But if someone wants to use the functionality you’ve left out, and is willing to slog through the desktop site on their phone or tablet, you should at least let them get at it!

In this case I waited until I could log in on a desktop, then added the label. But not everyone with a phone has a desktop or a laptop. And as the balance keeps shifting towards phones as people’s primary internet access device, that’s going to be more and more common.

High-Rise Night: Trying out “Night Sight” on the Pixel 2 Camera

Google has a new camera mode on its Pixel phones called Night Sight, for handling low-light conditions. The short version is that instead of taking a long exposure, it takes a series of short exposures and stacks them to avoid motion blur from hand movements (plus a lot of additional processing). The long version is fascinating.

My Pixel 2 already takes better low-light photos than I would have expected, but I couldn’t wait to try out the new feature when I learned about it. When the updated Camera app finally hit the Play Store, I had to give it a try.

Two high-rise office buildings at night.

This is adjusted slightly to keep the colors from being too light. And it actually isn’t the best example, as it turns out the nighttime city scene already has enough light for the existing HDR+ mode. I’m going to have to try it on some darker scenes somewhere, but it’s still pretty cool. After the cut I’m posting a version with the phone’s regular mode, and the unaltered Night Sight photo. You can see they’re pretty close, but the Night Sight version picks up a bit more of the color, and it’s a little brighter.

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Airplane Mode: Battery Saver!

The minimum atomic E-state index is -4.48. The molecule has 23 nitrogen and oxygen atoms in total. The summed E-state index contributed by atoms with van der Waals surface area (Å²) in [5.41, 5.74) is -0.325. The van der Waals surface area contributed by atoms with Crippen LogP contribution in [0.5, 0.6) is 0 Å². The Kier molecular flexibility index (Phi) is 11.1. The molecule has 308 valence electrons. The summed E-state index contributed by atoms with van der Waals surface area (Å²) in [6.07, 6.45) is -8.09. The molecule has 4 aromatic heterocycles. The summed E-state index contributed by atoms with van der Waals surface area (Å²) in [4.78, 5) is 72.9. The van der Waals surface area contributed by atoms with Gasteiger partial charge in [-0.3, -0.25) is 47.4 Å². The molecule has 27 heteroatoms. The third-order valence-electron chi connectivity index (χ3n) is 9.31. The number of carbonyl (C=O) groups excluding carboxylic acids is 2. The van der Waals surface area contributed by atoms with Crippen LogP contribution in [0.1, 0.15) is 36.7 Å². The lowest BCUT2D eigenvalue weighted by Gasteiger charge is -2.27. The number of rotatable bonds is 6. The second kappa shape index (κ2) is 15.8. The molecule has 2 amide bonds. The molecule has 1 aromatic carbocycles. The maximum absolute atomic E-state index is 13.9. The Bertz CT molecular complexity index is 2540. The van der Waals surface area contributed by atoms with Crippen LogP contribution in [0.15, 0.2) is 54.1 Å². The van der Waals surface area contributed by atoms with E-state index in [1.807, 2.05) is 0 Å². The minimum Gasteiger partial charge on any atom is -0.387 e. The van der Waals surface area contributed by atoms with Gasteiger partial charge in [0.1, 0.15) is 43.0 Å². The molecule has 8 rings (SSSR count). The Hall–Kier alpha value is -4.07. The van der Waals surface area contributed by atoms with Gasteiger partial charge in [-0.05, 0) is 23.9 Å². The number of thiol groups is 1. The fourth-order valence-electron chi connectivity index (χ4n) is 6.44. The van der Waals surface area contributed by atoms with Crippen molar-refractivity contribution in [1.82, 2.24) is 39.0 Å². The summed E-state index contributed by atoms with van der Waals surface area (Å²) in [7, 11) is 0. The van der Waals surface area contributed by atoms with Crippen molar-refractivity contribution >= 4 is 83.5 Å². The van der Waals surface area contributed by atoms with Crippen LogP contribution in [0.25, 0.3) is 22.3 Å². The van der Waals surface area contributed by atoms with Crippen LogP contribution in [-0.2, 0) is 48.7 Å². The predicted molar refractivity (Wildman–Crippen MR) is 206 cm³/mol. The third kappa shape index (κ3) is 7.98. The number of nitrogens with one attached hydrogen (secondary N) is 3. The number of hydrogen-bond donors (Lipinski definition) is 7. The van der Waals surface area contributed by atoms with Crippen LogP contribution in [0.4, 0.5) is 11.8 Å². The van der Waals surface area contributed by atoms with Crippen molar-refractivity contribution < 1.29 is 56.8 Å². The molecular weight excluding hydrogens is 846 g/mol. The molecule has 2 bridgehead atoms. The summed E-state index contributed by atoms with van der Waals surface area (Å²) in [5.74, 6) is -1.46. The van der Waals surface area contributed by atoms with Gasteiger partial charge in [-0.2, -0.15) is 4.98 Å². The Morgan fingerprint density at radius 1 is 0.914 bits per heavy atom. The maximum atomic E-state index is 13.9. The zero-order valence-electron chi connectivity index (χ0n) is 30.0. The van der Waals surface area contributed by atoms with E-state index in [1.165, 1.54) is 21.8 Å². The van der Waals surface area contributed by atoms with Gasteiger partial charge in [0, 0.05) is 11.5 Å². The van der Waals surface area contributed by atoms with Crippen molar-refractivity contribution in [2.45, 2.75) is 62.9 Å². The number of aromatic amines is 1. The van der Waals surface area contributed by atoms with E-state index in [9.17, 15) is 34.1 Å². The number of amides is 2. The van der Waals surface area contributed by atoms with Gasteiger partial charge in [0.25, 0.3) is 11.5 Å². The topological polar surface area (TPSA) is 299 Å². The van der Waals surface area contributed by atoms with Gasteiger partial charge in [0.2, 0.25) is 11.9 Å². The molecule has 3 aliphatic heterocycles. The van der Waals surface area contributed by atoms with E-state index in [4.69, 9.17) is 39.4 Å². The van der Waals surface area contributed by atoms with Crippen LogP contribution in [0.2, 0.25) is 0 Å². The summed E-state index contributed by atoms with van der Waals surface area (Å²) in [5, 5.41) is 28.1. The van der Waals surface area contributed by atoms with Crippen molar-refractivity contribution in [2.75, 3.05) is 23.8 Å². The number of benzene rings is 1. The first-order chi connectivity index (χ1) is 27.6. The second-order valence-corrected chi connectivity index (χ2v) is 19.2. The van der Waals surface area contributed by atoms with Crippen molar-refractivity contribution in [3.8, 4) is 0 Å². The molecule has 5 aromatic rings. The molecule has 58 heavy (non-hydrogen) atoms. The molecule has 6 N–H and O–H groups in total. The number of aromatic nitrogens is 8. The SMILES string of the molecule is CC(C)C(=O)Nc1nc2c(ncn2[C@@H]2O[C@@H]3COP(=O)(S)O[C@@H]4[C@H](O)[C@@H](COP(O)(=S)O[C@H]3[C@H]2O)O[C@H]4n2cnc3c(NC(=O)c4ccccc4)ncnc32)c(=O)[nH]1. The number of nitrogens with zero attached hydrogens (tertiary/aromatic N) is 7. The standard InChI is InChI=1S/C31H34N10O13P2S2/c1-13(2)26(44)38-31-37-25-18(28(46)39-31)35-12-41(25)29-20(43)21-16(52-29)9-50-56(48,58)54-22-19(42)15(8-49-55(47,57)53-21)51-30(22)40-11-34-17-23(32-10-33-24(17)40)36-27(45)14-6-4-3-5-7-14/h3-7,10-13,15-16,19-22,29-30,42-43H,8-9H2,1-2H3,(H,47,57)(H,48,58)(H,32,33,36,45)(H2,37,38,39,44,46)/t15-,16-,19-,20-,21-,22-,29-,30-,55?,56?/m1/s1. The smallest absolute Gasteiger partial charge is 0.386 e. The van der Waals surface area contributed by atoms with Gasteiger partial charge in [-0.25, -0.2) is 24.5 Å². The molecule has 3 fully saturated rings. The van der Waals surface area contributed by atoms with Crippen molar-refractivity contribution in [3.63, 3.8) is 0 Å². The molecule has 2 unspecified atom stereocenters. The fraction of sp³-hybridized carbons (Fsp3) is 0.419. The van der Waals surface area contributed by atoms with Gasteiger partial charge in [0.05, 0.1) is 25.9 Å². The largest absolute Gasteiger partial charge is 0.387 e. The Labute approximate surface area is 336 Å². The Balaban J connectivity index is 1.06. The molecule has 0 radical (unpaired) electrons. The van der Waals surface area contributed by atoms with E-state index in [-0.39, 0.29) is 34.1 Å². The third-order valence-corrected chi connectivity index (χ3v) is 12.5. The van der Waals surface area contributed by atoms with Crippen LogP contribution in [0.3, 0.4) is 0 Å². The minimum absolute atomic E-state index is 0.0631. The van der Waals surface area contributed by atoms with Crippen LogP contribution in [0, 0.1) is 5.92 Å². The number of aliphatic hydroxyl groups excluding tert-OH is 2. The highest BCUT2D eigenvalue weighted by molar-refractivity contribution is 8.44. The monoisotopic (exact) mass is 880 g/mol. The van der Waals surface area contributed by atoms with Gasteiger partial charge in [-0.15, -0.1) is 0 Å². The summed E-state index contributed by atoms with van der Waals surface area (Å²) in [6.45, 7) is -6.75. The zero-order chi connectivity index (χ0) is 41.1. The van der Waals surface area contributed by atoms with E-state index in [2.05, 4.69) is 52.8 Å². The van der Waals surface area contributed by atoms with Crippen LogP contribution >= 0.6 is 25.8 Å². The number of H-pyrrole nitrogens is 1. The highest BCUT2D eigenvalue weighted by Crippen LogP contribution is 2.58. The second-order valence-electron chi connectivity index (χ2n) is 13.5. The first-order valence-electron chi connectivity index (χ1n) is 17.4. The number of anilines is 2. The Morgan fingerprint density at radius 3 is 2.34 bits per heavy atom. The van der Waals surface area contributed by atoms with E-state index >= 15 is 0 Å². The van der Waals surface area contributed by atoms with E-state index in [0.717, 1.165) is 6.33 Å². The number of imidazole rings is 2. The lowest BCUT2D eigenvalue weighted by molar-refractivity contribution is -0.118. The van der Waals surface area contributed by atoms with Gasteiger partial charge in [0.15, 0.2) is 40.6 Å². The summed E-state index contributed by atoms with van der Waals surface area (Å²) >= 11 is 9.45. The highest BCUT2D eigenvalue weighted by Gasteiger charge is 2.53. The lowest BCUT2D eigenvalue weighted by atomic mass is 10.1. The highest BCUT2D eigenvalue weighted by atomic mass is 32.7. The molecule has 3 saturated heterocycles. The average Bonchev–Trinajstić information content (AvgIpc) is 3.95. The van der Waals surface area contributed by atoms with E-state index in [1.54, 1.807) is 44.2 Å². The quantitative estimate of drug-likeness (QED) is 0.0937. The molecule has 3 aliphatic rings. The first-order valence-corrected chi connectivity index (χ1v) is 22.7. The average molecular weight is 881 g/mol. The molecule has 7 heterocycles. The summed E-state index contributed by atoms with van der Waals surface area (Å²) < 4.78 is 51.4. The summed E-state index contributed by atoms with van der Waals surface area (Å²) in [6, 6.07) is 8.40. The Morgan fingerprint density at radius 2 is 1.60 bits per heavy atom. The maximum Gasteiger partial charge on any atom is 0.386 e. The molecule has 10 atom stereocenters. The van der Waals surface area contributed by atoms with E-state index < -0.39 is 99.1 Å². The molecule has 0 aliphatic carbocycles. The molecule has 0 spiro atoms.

I keep one of my old phones as a spare and for tinkering (to the extent that you can do that). I upgraded it to LineageOS and used it for a few days when my most recent phone died last month.

13 days ago I charged it, put it in airplane mode and put it in my laptop bag. Today it’s still at 34% charge. On a 5 year old battery.

Obviously it didn’t last that long with actual usage, and wouldn’t even just sitting in the bag with wi-fi and data sync. But I’m still impressed!

Android Oreo Won’t Stop Vibrating

I finally discovered why my phone has been vibrating on most incoming messages since upgrading to Android Oreo, even when sound is on: It’s now a per-conversation setting, so even though I have Messenger set to sound only, that only applies to new senders. I had to go through my saved text messages and turn vibrate off in every. single. saved. conversation.

Deleting a conversation also makes it use the default setting the next time that person sends a message, so if you don’t want to save the existing texts, deleting them is faster.

Not terribly convenient, Google.

Of course, that only fixes it for Messenger.

Notification settings are per-app now, and it seems Oreo assumes you want it to vibrate along with the ringtone unless the app turns it off. And of course not all of them let you turn off vibration independently from sound. They haven’t needed to until now, after all.

Ironically, this includes Chrome. I’m trying out Mastodon (find me at @kelsonv@mastodon.social for general conversation and @kelsonv@photog.social for photos), and for now I’m using the embedded Chrome app. And I can’t fine-tune the notifications because Google’s own flagship browser doesn’t include the options it needs on the new version of their OS! 🤦